As Veronika Pehe demonstrates in her chapter, the post-communist search for heroes, promoting positive models and the notion of a nefarious, repressive regime, has prescribed and manufactured a pre-ordained historical narrative. Archival documents were used for purposes that were anything but strictly academic. Just as was the case under communism, she points out that those who control the past think they control the present.


The rulers and the ruled


This is why in this volume we are studying the ordinary people, or at least keeping them as a strong component of our analysis. We are no more turning victimhood into resistance than we are celebrating heroes. Our objective is to show how ‘conjunctures of hope and despair, doubt and relaxation had simultaneously existed, as two parallel realities’ (Alf Lüdtke). Not only do we endeavour to restitute a missing analytical dimension, we additionally wager that it is fruitful to study society from the point of view of regime archives. We want to study in our chapters how workers, functionaries, random ordinary people, politicians, intellectuals, listeners, viewers, children and academics interacted with the communist state in their everyday lives. This approach tells us, with all necessary caveats, not only about society and how it viewed the communist regimes in its multiple layers, but about how regimes viewed society, and how both parties, privileging stability, individually and collectively tried to make the best from this unequal and uneasy relationship.


Indeed, the concept of modern dictatorship (Jürgen Kocka) leaves space not only for an undeniable degree of domination of the communist system, but also for society’s relative autonomy (Konrad Jarausch). The enforcement of the communist domination system implied, according to the circumstances, resistance at the individual level but also compliance and tolerance. A ‘tacit minimal consensus’ (Thomas Lindenberger) was established between the people and the regime, and the notion of ‘popular opinion’ (Paul Corner) becomes indispensable in this account if we are to understand the nature of this power relationship. Such a social historical approach also gives us the opportunity to introduce into the equation the notion of ‘Eigen-Sinn’ or ‘sense of oneself’ (Alf Lüdtke), sometimes translated as ‘agency’, i.e. that of small, autonomous spaces carved out by individuals in their own lives, away from the prying eyes of the regime.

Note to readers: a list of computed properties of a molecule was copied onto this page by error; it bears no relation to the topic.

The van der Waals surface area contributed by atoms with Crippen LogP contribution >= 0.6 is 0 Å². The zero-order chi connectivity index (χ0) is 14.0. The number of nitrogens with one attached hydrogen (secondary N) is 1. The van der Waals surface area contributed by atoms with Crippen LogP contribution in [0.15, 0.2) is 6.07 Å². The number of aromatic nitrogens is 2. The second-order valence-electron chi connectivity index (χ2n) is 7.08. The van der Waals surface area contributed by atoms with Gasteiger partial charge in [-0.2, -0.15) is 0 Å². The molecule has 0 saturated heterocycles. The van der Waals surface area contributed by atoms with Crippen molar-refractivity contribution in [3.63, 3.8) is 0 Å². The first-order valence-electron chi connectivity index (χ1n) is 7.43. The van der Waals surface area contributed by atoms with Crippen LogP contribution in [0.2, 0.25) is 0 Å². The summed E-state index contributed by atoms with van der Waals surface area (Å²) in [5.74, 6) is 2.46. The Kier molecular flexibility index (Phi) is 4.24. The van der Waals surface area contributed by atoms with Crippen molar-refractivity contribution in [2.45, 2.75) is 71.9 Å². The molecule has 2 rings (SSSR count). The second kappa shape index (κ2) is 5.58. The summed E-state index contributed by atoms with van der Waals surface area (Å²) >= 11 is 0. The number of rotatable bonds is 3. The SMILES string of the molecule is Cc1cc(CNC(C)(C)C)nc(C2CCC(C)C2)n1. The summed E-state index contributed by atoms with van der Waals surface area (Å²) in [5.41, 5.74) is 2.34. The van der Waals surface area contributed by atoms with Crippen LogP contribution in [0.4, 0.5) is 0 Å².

Politics were to some extent ‘privatized’, providing individuals with strategies of avoidance, withdrawal and shutting down from the regime. Sandrine Kott even speaks of the ‘socialization of the state’: ‘The state machinery’, she writes, ‘functioned thanks to arrangements made within society. At every level, these arrangements were often actually informed, client-based relations.’ The communist state did not exert its power in a strictly top-down direction; on the contrary, it was penetrated by tensions and contradictory social and group interests, including in official institutions such as the Communist Party and the secret police.


Numerous studies of East German and Soviet communism have demonstrated that a permanent negotiation process was at play between the regime and society (Mary Fulbrook, Gareth Dale, Thomas Lindenberger, Alf Lüdtke, Konrad Jarausch, Paul Corner, Sandrine Kott, Sheila Fitzpatrick, Wendy Z. Goldman, Stephen Kotkin). Communist authorities had to legitimize their domination and to keep the political and social situation under control. They were concerned with the approbation, or lack thereof, that the citizens, ordinary people or, in communist parlance, the ‘workers, peasants and intellectuals’, might have conferred on their policies. The violent protests that periodically emerged (the Hungarian 1956 revolution is an emblematic example) confirmed that stability was the most desirable state for regimes that maintained themselves by force – or by the threat of force. People accepted this rule on conditions which they themselves negotiated to some extent: ’I sign this paper, but you let my child go to university’; ‘I write reports on this colleague but you promote me to the position which I deserve’; ‘I join the Party but you let me buy this plot of land to build my house’, etc.


People sometimes even engaged in repressive policies, for instance by practicing denunciation or by entering the workers’ militia. To be sure, terror and state repression did play a crucial role in creating a particular atmosphere in which people felt entitled and even compelled to denounce their fellow citizens. But the regime lasted in time and was rooted in society only because the people themselves, willingly or not, contributed to perpetuating these repressive practices, contributed to their own domination. Moreover, small aspects on the everyday level that many of them viewed through a non-ideological lens (children participating in the Pioneers movement or families going to a mass gymnastic Spartakiáda event, for instance) significantly helped maintain and stabilize the regimes. Even people who hated the leadership or complained about the communist rule engaged in this particular form of everyday compliance. The result is that the border between the ruler and the ruled ran through each individual – or, as a person I once interviewed in the small Czech border town of České Velenice poetically put it: ‘Where is the border between good and bad? It has always been blurred. Can we draw a thick line? It’s not possible. Nothing is like this in life.’